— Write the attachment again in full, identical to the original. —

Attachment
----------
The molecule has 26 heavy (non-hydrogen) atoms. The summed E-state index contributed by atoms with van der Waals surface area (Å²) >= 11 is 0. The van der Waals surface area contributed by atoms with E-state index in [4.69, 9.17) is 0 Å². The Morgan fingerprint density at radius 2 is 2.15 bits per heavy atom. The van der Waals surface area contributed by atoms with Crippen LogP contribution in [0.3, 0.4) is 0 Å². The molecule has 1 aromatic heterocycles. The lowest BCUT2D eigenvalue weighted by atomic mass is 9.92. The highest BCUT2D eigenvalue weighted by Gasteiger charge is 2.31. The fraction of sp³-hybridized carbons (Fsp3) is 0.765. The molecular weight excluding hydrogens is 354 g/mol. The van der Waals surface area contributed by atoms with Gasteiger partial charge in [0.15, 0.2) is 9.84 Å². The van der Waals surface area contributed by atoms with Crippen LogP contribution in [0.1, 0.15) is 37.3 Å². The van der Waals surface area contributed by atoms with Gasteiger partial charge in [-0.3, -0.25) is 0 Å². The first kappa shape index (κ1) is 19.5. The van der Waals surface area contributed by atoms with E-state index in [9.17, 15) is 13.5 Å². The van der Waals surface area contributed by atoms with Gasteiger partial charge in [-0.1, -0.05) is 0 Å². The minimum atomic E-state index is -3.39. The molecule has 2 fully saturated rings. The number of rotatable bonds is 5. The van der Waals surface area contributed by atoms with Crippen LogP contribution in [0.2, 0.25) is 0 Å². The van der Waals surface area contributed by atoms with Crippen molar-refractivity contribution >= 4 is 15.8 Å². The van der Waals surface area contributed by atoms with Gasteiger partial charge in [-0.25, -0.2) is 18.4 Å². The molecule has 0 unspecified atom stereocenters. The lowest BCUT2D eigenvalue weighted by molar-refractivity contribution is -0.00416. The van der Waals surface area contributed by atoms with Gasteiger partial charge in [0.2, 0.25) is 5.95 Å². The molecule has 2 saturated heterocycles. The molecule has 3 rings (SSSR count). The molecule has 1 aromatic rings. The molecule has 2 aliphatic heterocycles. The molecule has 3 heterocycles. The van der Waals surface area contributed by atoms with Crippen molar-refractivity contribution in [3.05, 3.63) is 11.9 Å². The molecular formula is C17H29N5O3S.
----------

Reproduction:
The molecule has 26 heavy (non-hydrogen) atoms. The summed E-state index contributed by atoms with van der Waals surface area (Å²) >= 11 is 0. The van der Waals surface area contributed by atoms with E-state index in [4.69, 9.17) is 0 Å². The Morgan fingerprint density at radius 2 is 2.15 bits per heavy atom. The van der Waals surface area contributed by atoms with Crippen LogP contribution in [0.3, 0.4) is 0 Å². The molecule has 1 aromatic heterocycles. The lowest BCUT2D eigenvalue weighted by atomic mass is 9.92. The highest BCUT2D eigenvalue weighted by Gasteiger charge is 2.31. The fraction of sp³-hybridized carbons (Fsp3) is 0.765. The molecular weight excluding hydrogens is 354 g/mol. The van der Waals surface area contributed by atoms with Gasteiger partial charge in [0.15, 0.2) is 9.84 Å². The van der Waals surface area contributed by atoms with Crippen LogP contribution in [0.1, 0.15) is 37.3 Å². The van der Waals surface area contributed by atoms with Gasteiger partial charge in [-0.3, -0.25) is 0 Å². The first kappa shape index (κ1) is 19.5. The van der Waals surface area contributed by atoms with E-state index in [9.17, 15) is 13.5 Å². The van der Waals surface area contributed by atoms with Gasteiger partial charge in [-0.1, -0.05) is 0 Å². The minimum atomic E-state index is -3.39. The molecule has 2 fully saturated rings. The number of rotatable bonds is 5. The van der Waals surface area contributed by atoms with Crippen LogP contribution in [0.2, 0.25) is 0 Å². The van der Waals surface area contributed by atoms with Crippen molar-refractivity contribution >= 4 is 15.8 Å². The van der Waals surface area contributed by atoms with Gasteiger partial charge in [-0.25, -0.2) is 18.4 Å². The molecule has 0 unspecified atom stereocenters. The lowest BCUT2D eigenvalue weighted by molar-refractivity contribution is -0.00416. The van der Waals surface area contributed by atoms with Gasteiger partial charge in [0.2, 0.25) is 5.95 Å². The molecule has 2 saturated heterocycles. The molecule has 3 rings (SSSR count). The molecule has 1 aromatic rings. The molecule has 2 aliphatic heterocycles. The molecule has 3 heterocycles. The van der Waals surface area contributed by atoms with Crippen molar-refractivity contribution in [3.05, 3.63) is 11.9 Å². The molecular formula is C17H29N5O3S.